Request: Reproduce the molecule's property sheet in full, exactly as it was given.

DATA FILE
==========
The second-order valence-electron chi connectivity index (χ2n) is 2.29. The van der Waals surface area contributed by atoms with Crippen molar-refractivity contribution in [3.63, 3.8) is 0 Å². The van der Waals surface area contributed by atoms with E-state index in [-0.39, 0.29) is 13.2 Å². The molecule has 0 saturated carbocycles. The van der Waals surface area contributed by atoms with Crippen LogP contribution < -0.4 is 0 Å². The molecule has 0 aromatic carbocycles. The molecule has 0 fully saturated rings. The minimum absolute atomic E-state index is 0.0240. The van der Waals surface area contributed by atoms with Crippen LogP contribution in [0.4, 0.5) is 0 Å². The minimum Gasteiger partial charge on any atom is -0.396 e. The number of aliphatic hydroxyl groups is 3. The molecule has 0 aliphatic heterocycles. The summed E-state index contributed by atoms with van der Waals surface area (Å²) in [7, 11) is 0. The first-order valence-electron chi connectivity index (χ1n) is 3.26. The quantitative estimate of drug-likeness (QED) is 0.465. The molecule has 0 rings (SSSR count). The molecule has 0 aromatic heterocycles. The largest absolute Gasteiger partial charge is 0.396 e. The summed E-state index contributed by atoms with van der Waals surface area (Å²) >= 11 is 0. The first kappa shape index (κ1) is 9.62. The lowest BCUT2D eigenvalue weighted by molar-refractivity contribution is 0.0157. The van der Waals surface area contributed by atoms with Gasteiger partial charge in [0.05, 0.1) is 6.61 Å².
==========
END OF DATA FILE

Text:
The second-order valence-electron chi connectivity index (χ2n) is 2.29. The van der Waals surface area contributed by atoms with Crippen molar-refractivity contribution in [3.63, 3.8) is 0 Å². The van der Waals surface area contributed by atoms with E-state index in [-0.39, 0.29) is 13.2 Å². The molecule has 0 saturated carbocycles. The van der Waals surface area contributed by atoms with Crippen LogP contribution < -0.4 is 0 Å². The molecule has 0 aromatic carbocycles. The molecule has 0 fully saturated rings. The minimum absolute atomic E-state index is 0.0240. The van der Waals surface area contributed by atoms with Crippen LogP contribution in [0.4, 0.5) is 0 Å². The minimum Gasteiger partial charge on any atom is -0.396 e. The number of aliphatic hydroxyl groups is 3. The molecule has 0 aliphatic heterocycles. The summed E-state index contributed by atoms with van der Waals surface area (Å²) in [7, 11) is 0. The first-order valence-electron chi connectivity index (χ1n) is 3.26. The quantitative estimate of drug-likeness (QED) is 0.465. The molecule has 0 rings (SSSR count). The molecule has 0 aromatic heterocycles. The largest absolute Gasteiger partial charge is 0.396 e. The summed E-state index contributed by atoms with van der Waals surface area (Å²) >= 11 is 0. The first kappa shape index (κ1) is 9.62. The lowest BCUT2D eigenvalue weighted by molar-refractivity contribution is 0.0157. The van der Waals surface area contributed by atoms with Gasteiger partial charge in [0.05, 0.1) is 6.61 Å².